One of the top ten challenges facing banks today is how to best respond to increased scrutiny surrounding Suspicious Activity Reports (SARs). SARs play a significant role in reducing the country’s vulnerability to terrorist threats by identifying potentially fraudulent financial activities; however, when one national bank’s SARs increased tenfold, it experienced an unanticipated related cost of $40 million in vendor and contracting expenses. Alacer first needed to identify and mitigate the risks within the bank’s current system before developing new processes that specifically addressed how to handle increasing SAR volumes with minimal economic impact.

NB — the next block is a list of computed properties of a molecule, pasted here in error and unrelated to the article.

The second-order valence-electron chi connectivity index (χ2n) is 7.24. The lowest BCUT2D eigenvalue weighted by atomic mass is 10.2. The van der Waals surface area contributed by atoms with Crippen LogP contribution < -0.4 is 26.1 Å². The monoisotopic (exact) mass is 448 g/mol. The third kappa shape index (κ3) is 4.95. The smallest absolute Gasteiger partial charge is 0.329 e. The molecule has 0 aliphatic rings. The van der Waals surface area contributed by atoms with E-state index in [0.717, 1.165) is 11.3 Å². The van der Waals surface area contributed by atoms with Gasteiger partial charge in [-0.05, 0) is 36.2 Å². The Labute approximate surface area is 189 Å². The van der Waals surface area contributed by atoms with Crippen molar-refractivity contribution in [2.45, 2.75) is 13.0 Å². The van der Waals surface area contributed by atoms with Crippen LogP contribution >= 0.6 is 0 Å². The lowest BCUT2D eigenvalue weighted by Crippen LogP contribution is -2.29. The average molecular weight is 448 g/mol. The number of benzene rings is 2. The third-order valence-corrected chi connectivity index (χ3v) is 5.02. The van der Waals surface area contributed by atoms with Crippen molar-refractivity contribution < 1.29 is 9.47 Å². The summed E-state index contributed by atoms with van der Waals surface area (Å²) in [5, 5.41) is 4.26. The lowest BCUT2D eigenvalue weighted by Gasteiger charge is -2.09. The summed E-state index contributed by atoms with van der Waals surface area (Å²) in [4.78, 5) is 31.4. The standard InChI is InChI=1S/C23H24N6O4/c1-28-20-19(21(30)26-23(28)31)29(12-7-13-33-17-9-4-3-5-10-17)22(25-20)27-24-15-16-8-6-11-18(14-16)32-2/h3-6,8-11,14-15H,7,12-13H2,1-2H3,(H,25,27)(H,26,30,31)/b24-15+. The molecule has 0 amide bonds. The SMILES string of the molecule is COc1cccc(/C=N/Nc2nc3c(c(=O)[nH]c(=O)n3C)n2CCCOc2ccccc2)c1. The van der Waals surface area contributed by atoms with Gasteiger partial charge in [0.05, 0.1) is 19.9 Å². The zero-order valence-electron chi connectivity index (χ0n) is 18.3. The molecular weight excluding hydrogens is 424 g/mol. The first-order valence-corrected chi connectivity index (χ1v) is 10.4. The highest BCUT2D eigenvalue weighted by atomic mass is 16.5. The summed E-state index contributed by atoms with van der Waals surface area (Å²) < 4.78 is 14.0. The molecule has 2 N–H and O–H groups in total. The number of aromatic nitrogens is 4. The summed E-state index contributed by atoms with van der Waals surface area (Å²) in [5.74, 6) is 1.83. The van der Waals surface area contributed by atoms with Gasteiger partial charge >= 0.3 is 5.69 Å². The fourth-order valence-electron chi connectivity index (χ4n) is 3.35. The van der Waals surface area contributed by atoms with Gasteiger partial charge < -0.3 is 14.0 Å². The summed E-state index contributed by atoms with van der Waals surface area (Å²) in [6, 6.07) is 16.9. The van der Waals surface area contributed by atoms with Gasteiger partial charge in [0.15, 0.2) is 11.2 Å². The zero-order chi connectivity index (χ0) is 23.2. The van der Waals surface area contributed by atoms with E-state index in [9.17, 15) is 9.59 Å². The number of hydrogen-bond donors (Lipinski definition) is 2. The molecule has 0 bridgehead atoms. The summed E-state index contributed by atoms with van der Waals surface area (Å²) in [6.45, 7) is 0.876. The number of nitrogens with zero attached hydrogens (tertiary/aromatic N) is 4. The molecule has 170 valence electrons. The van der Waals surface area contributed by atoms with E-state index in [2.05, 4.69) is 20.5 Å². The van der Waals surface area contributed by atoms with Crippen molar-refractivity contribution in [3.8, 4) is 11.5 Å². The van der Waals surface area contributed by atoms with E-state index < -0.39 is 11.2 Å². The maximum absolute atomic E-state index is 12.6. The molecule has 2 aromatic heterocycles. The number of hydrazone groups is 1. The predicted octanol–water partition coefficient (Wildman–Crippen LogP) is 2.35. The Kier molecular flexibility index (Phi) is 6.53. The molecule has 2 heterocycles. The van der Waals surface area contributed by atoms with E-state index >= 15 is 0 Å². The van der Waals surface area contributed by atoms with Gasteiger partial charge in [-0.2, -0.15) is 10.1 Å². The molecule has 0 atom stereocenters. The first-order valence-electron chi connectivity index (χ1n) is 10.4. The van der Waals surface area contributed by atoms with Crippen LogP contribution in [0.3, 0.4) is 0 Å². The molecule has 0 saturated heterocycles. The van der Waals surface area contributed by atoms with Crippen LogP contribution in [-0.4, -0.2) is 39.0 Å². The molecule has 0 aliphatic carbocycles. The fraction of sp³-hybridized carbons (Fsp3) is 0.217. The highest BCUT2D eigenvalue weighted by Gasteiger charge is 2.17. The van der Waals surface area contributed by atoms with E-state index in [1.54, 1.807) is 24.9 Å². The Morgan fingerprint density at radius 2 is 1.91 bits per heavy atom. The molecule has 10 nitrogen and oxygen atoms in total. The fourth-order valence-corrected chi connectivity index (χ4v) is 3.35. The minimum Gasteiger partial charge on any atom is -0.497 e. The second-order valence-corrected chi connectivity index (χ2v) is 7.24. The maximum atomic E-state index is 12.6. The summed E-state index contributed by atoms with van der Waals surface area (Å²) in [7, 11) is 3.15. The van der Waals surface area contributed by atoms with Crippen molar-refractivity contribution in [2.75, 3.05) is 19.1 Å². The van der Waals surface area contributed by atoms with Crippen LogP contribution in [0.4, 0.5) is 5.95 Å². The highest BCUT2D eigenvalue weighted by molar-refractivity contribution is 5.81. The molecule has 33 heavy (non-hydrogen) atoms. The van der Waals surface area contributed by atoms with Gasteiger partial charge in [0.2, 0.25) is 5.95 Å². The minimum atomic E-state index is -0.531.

With thousands of branches across the U.S., the bank’s increasing SAR activity resulted in disruptive internal processes, lowered the quality of reports and increased vendor and contractor expenses. The strict filing guidelines enforced by the Financial Crimes Enforcement Network (FinCEN), a department of the U.S. Treasury, meant that SARs must be filed within 30 days of detecting the suspicious activity and must be maintained in storage for a period of five years from the date of filing.
Alacer first worked with existing bank vendors to develop a multiphase approach that focused on expense controls, end-to-end process reviews and the identification of high variability areas. Secondly, Alacer developed new processing and staffing models to address work backlog and to mitigate operational impact. As a result, the bank realized $36 million in savings over a three years, and $16 million in savings through vendor contract reductions. The result outperformed regulatory expectations and was designated “Best in Class” by government agencies.